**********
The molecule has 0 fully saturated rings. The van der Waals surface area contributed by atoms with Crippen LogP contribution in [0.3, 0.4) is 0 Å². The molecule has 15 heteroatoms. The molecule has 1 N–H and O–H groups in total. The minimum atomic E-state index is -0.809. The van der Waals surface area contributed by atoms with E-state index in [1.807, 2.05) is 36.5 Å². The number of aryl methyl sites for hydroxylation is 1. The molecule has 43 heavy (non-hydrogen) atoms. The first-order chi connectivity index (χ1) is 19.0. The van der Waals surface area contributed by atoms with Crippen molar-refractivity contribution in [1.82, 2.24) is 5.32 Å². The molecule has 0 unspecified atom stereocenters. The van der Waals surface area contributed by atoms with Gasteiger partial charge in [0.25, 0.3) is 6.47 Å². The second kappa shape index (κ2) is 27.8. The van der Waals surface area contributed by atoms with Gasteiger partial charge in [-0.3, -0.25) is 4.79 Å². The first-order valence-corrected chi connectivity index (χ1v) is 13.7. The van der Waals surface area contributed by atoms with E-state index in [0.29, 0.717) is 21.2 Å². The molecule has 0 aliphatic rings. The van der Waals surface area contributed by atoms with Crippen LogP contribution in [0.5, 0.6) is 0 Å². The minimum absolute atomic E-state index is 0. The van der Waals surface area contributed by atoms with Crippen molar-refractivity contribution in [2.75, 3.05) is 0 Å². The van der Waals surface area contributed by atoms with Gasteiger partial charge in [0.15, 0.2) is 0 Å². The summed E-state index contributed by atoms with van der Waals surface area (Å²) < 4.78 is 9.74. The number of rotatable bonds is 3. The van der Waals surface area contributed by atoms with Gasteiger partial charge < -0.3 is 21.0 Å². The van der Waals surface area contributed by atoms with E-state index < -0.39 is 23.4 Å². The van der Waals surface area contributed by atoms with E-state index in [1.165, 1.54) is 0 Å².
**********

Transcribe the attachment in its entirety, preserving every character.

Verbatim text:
The molecule has 0 fully saturated rings. The van der Waals surface area contributed by atoms with Crippen LogP contribution in [0.3, 0.4) is 0 Å². The molecule has 15 heteroatoms. The molecule has 1 N–H and O–H groups in total. The minimum atomic E-state index is -0.809. The van der Waals surface area contributed by atoms with E-state index in [1.807, 2.05) is 36.5 Å². The number of aryl methyl sites for hydroxylation is 1. The molecule has 43 heavy (non-hydrogen) atoms. The first-order chi connectivity index (χ1) is 19.0. The van der Waals surface area contributed by atoms with Crippen molar-refractivity contribution in [1.82, 2.24) is 5.32 Å². The molecule has 0 unspecified atom stereocenters. The van der Waals surface area contributed by atoms with Gasteiger partial charge in [0.25, 0.3) is 6.47 Å². The second kappa shape index (κ2) is 27.8. The van der Waals surface area contributed by atoms with Gasteiger partial charge in [-0.3, -0.25) is 4.79 Å². The first-order valence-corrected chi connectivity index (χ1v) is 13.7. The van der Waals surface area contributed by atoms with E-state index in [0.29, 0.717) is 21.2 Å². The molecule has 0 aliphatic rings. The van der Waals surface area contributed by atoms with Crippen LogP contribution in [0.5, 0.6) is 0 Å². The minimum absolute atomic E-state index is 0. The van der Waals surface area contributed by atoms with Crippen molar-refractivity contribution in [2.75, 3.05) is 0 Å². The van der Waals surface area contributed by atoms with Gasteiger partial charge in [0.15, 0.2) is 0 Å². The summed E-state index contributed by atoms with van der Waals surface area (Å²) < 4.78 is 9.74. The number of rotatable bonds is 3. The van der Waals surface area contributed by atoms with Gasteiger partial charge < -0.3 is 21.0 Å². The van der Waals surface area contributed by atoms with E-state index < -0.39 is 23.4 Å². The van der Waals surface area contributed by atoms with E-state index in [1.165, 1.54) is 0 Å².